Like many cars, my car makes an annoying beep when you start the car with your seatbelt unbuckled; plugging in the seatbelt immediately ends the noise. I used to find this annoying, but I eventually realized it's a great ploy of Operant Conditioning; with classical negative reinforcement a user is quickly trained to avoid the annoying sounds by plugging in their seatbelt.

This has the devious effect of harming the UX of the situation (stupid sound!) but training the user to do what is safe, or more generally is a desired behavior of the user.

What other examples of simple Operant Conditioning are there in popular interfaces, physical or digital? I'd like to exclude deliberate Gamification systems such as achievements/ect as they're fairly obvious and more of their own specialized category.

Modal dialogs and pop ups also have the unfortunate effect of training users to ignore them but I'm talking about deliberate shaping of user behavior especially where the user is goaded into desired behaviors which presumably were desired to give a better user experience.

  • Facebook games use a lot of Operant Conditioning to keep people playing. Reminders, unlocking events/items, positive reenforcement(rewards) to keep returning, social pressure, short countdowns, game-mification and much more. – Barfieldmv Nov 8 '11 at 8:31

I can't think of any in software. That's probably a good thing. "Training" users with negative reinforcement is a slippery slope that leads to getting away with bad UX (just because the designer decided so...). For every "electric shock" sort of feedback I imagine you could always find a positive reinforcement that would do the same trick but won't cause pain for the user. This is where gamification kicks in.


An example I saw after answering: Slashdot comments on articles for anonymous users receive the alias "Anonymous Coward". So a bit of nudging to shame people into responding with at least a registered account.

Another example is showing password strength with a red->green progress bar, red being a bit deterring.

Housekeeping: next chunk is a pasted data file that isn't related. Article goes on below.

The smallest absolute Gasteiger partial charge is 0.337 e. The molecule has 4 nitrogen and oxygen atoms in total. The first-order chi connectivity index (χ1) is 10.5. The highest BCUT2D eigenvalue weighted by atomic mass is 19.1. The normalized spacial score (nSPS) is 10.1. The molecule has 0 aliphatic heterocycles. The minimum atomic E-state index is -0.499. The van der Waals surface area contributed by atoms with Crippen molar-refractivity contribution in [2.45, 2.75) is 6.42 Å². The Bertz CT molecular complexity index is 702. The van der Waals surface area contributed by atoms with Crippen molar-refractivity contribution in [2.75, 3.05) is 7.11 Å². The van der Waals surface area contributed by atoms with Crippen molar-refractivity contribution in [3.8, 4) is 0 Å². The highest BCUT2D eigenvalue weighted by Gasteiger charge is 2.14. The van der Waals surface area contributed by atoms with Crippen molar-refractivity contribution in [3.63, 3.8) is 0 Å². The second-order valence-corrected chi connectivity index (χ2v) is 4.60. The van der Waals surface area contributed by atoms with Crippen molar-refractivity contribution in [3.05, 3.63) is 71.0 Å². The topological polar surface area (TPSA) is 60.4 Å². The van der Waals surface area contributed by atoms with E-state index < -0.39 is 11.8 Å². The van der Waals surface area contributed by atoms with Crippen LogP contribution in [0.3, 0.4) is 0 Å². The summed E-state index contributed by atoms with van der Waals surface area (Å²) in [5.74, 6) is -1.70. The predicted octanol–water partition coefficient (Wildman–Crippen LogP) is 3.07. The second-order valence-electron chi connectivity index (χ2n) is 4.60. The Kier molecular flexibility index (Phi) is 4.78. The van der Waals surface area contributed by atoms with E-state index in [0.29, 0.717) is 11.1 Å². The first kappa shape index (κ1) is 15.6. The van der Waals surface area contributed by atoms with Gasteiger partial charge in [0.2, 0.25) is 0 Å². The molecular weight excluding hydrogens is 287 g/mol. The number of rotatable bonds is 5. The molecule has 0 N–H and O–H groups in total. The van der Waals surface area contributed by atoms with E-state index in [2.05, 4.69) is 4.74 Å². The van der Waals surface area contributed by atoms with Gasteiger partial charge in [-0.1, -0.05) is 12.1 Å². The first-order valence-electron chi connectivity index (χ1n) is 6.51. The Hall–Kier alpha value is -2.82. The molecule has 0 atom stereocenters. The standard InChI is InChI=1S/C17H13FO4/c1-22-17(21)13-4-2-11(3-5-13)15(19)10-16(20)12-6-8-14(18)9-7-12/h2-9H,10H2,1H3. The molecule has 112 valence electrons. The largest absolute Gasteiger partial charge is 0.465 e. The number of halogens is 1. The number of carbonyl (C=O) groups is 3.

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    I wasn't limiting myself to negative reinforcement, it's just the example that came to mind. Gamification is (mostly) positive reinforcement but it's not the only way to encourage users to do things. For a ham-fisted example children's software often blatantly congratulates the user for successfully completing a task. – Ben Brocka Oct 12 '11 at 20:26
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    Negative reinforcement ISN'T giving an electric shock. Negative reinforcement is the removal of something negative from the person's environment (as is described correctly in the question). This is also described on the Wiki link in the Question. – PhillipW Nov 8 '11 at 13:39

My car automatically turns off the handbrake when you start driving it. Except if you are not wearing your seat belt. It's a different approach towards a similar problem, only that instead of annoying the user it just does not allow the user to perform a certain action. The difference between a car and software is that in software there are no mechanical components involved. So it is relatively easy to disallow certain things in certain conditions. I believe that approach deserves priority.

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As Assaf said, There are no direct things because a UI is never going to purposely implement a bad feature.

Some things I can think of that are close:

Are you sure you want to delete ad90jdk.jpg?

[Application] has encountered a fatal error.

Or any feature that requires a password.

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  • Our application shows a disgusting yellow color when you start filtering. It reduced the number of support calls from sum's not being correct (they filtered out half) to zero. – Barfieldmv Nov 8 '11 at 7:06

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